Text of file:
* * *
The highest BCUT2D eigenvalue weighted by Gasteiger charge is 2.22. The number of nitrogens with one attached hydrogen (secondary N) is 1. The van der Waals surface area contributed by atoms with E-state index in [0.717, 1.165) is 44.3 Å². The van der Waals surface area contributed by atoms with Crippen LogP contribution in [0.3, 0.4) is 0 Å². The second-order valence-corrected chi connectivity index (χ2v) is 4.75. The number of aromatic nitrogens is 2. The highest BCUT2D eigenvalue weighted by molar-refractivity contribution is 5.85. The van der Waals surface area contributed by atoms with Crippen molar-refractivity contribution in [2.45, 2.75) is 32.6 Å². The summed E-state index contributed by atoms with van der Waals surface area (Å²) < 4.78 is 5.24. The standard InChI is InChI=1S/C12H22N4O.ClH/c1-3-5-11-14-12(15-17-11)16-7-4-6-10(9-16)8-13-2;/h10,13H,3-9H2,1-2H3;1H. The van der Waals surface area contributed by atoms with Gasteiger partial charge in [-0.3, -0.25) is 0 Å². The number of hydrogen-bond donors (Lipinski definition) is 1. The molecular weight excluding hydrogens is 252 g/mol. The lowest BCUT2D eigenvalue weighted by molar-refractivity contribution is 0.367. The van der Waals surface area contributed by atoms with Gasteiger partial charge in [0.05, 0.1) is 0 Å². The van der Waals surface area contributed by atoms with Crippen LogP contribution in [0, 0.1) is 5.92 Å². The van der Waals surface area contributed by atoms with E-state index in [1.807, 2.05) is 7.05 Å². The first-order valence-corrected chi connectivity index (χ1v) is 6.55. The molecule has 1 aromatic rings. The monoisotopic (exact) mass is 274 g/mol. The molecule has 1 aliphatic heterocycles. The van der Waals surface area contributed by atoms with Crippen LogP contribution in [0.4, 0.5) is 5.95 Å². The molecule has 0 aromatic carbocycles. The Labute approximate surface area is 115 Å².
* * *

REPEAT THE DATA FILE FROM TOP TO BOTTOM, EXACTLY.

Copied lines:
The highest BCUT2D eigenvalue weighted by Gasteiger charge is 2.22. The number of nitrogens with one attached hydrogen (secondary N) is 1. The van der Waals surface area contributed by atoms with E-state index in [0.717, 1.165) is 44.3 Å². The van der Waals surface area contributed by atoms with Crippen LogP contribution in [0.3, 0.4) is 0 Å². The second-order valence-corrected chi connectivity index (χ2v) is 4.75. The number of aromatic nitrogens is 2. The highest BCUT2D eigenvalue weighted by molar-refractivity contribution is 5.85. The van der Waals surface area contributed by atoms with Crippen molar-refractivity contribution in [2.45, 2.75) is 32.6 Å². The summed E-state index contributed by atoms with van der Waals surface area (Å²) < 4.78 is 5.24. The standard InChI is InChI=1S/C12H22N4O.ClH/c1-3-5-11-14-12(15-17-11)16-7-4-6-10(9-16)8-13-2;/h10,13H,3-9H2,1-2H3;1H. The van der Waals surface area contributed by atoms with Gasteiger partial charge in [-0.3, -0.25) is 0 Å². The number of hydrogen-bond donors (Lipinski definition) is 1. The molecular weight excluding hydrogens is 252 g/mol. The lowest BCUT2D eigenvalue weighted by molar-refractivity contribution is 0.367. The van der Waals surface area contributed by atoms with Gasteiger partial charge in [0.05, 0.1) is 0 Å². The van der Waals surface area contributed by atoms with Crippen LogP contribution in [0, 0.1) is 5.92 Å². The van der Waals surface area contributed by atoms with E-state index in [1.807, 2.05) is 7.05 Å². The first-order valence-corrected chi connectivity index (χ1v) is 6.55. The molecule has 1 aromatic rings. The monoisotopic (exact) mass is 274 g/mol. The molecule has 1 aliphatic heterocycles. The van der Waals surface area contributed by atoms with Crippen LogP contribution in [0.4, 0.5) is 5.95 Å². The molecule has 0 aromatic carbocycles. The Labute approximate surface area is 115 Å².